Studio Gang is a practice that designs between scales. From intimate building details to monumental skyscrapers, the firm creates architecture through tactile and experiential spaces. This is certainly the case in the firm’s FDNY Rescue Company 2 facility in Brooklyn’s Brownsville neighborhood. Made to be an open, highly visible building and public asset, the station was designed as a tool for training FDNY’s elite force of specialized rescue workers.
The new fire station was organized to stage and simulate a wide range of emergency conditions in, on, and around the building. The team asked itself: How do you build a better firehouse? The result is a station meant to serve the firefighters who work there and the broader neighborhood. This additional emphasis on programming created inviting new gathering spaces that the company and community members can enjoy together.
Every detail of the facility has been tailored to the practical and professional needs of the firefighters to help the company achieve maximum efficiency when every second counts. As a signature component of the design, the FDNY Rescue station was made using fire-engine red terracotta tiles fabricated by Boston Valley Terra Cotta for the exterior façade. These diagonal tiles highlight and accentuate the project’s windows, doors, truck bays, and balconies.
Three vibrant shades of red glaze create a dynamic pattern for the building facade, framing the 18 different windows and building openings. The terra cotta pieces are all the same extruded size, but each building opening features unique geometry to create the different interlocking surrounds.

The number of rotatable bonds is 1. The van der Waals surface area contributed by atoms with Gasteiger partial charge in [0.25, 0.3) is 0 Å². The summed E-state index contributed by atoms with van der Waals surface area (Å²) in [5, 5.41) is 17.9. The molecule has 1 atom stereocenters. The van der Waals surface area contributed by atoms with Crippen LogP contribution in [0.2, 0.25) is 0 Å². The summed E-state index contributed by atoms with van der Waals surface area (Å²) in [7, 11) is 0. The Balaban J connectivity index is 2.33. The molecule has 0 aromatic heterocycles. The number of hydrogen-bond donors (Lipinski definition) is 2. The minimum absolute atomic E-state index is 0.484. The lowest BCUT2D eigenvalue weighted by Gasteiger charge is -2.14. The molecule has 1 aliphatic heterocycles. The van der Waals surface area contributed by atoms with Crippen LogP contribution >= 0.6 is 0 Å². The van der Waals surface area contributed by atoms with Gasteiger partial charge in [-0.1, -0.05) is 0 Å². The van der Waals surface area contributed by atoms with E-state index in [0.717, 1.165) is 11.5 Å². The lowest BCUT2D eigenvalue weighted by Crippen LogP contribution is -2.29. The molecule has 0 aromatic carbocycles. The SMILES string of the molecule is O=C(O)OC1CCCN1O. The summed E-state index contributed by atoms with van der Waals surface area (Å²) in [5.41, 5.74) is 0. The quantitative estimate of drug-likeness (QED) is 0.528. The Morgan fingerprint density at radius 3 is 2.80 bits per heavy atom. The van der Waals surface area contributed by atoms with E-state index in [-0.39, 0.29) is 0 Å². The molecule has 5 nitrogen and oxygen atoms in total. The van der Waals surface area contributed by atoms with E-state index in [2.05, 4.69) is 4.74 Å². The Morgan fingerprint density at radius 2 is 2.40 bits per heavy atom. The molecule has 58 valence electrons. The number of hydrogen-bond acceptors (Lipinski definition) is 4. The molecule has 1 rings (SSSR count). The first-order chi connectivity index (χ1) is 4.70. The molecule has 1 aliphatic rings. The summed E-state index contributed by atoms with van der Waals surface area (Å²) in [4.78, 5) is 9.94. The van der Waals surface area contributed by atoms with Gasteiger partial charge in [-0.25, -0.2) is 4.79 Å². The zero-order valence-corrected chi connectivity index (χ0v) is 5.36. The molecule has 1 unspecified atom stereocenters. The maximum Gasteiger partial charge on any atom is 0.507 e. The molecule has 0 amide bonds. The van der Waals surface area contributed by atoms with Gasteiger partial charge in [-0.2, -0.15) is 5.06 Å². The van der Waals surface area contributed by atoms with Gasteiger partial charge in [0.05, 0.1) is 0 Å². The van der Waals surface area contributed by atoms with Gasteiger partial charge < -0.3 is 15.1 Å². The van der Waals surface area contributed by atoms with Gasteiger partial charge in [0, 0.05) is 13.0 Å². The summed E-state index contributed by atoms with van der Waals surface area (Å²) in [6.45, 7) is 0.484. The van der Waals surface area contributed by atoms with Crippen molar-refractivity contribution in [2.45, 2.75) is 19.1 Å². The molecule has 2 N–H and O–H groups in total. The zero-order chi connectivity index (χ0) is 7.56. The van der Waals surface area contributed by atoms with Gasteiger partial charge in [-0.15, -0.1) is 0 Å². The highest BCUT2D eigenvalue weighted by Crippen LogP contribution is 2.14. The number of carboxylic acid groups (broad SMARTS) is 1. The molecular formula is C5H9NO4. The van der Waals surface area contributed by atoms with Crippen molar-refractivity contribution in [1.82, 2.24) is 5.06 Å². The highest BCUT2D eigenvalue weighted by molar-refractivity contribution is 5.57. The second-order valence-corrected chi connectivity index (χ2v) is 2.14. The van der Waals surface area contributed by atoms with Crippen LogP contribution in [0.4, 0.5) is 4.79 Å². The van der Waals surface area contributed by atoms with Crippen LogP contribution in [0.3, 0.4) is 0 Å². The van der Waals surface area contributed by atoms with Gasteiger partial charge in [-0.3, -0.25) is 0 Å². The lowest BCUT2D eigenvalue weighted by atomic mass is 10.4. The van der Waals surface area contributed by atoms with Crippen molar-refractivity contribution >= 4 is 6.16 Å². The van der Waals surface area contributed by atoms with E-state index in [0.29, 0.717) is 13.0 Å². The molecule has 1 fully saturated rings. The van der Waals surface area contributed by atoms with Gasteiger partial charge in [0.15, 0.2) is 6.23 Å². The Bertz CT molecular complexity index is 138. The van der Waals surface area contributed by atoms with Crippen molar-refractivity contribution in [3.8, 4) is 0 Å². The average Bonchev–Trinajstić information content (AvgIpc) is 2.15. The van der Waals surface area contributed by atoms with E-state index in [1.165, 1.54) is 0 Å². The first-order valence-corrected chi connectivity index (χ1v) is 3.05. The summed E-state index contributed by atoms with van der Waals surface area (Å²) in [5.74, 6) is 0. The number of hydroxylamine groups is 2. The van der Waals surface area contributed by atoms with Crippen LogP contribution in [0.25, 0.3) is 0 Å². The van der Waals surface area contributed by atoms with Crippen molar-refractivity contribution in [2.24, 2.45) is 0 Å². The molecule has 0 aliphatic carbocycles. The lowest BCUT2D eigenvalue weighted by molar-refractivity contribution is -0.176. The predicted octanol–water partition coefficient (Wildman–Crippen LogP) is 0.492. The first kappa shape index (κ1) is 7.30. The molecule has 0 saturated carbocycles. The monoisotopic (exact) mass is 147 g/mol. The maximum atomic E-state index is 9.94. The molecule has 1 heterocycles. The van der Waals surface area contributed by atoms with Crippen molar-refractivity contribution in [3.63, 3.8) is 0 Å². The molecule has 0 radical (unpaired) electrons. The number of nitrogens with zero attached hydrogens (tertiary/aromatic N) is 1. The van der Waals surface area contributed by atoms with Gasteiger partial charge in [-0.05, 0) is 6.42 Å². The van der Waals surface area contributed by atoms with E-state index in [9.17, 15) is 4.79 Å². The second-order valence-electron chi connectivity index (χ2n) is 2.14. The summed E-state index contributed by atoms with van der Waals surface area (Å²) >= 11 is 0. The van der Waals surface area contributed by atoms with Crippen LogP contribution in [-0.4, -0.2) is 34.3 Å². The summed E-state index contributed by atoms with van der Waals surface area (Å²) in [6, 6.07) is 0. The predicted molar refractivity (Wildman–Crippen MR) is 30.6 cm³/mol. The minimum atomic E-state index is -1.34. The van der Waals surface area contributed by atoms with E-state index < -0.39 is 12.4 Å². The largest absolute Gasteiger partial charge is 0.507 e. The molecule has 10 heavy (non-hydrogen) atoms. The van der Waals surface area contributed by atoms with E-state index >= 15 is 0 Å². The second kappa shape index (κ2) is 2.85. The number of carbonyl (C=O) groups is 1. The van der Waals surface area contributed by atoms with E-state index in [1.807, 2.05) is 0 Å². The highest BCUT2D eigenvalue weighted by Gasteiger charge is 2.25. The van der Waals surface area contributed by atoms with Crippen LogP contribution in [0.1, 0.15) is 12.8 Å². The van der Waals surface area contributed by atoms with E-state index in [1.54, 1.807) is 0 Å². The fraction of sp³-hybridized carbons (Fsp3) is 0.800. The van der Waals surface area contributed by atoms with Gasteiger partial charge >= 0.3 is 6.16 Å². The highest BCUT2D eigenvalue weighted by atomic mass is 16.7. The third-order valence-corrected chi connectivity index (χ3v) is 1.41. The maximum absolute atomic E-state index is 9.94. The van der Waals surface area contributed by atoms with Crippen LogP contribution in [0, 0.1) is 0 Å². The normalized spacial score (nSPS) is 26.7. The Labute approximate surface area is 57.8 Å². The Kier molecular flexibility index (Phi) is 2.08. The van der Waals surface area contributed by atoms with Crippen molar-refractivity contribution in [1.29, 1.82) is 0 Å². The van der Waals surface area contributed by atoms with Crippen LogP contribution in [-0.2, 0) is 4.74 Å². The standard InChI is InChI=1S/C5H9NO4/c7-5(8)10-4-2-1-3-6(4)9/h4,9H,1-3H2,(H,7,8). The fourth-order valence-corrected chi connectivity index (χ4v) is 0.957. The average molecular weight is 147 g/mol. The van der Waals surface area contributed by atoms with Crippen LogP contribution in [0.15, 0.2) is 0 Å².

In varied shades red, the terracotta pieces lockup at various angles, forming iconic surroundings for the recessed windows and openings of the FDNY Rescue Company 2 facility. The red glazed terracotta panels surround a smaller-scale series of voids with highly crafted details animating the points of connection between the facility and the community it serves.
As the team notes, the rescue company is trained to respond to various emergency scenarios, from fire and building collapses to water rescues and scuba operations. During these emergencies, rescuers must often utilize voids in buildings, whether creating them to let heat and smoke out of a structure or locating them as a means of escape.
The new facility is organized around a large interior void. This space extends from the ground to roof level for the team to practice rescue scenarios that mimic urban conditions. This internal volume also pulls double duty as it introduces fresh air deep into the living quarters. The contrast between the highlighted terracotta voids and internal volumes also provides variation and a range of different lighting conditions deep into the station.
In addition to the terracotta and the formal organization of the scheme, the project includes a kitchen, back yard and open-air porches for diverse uses. From a systems perspective, the building features a green roof, geothermal HVAC system, and a solar water-heating system that reduces energy consumption. These systems work in tandem with the façade and building envelope to create a welcoming environment, advocate a more environmentally-focused approach, and connect with the community.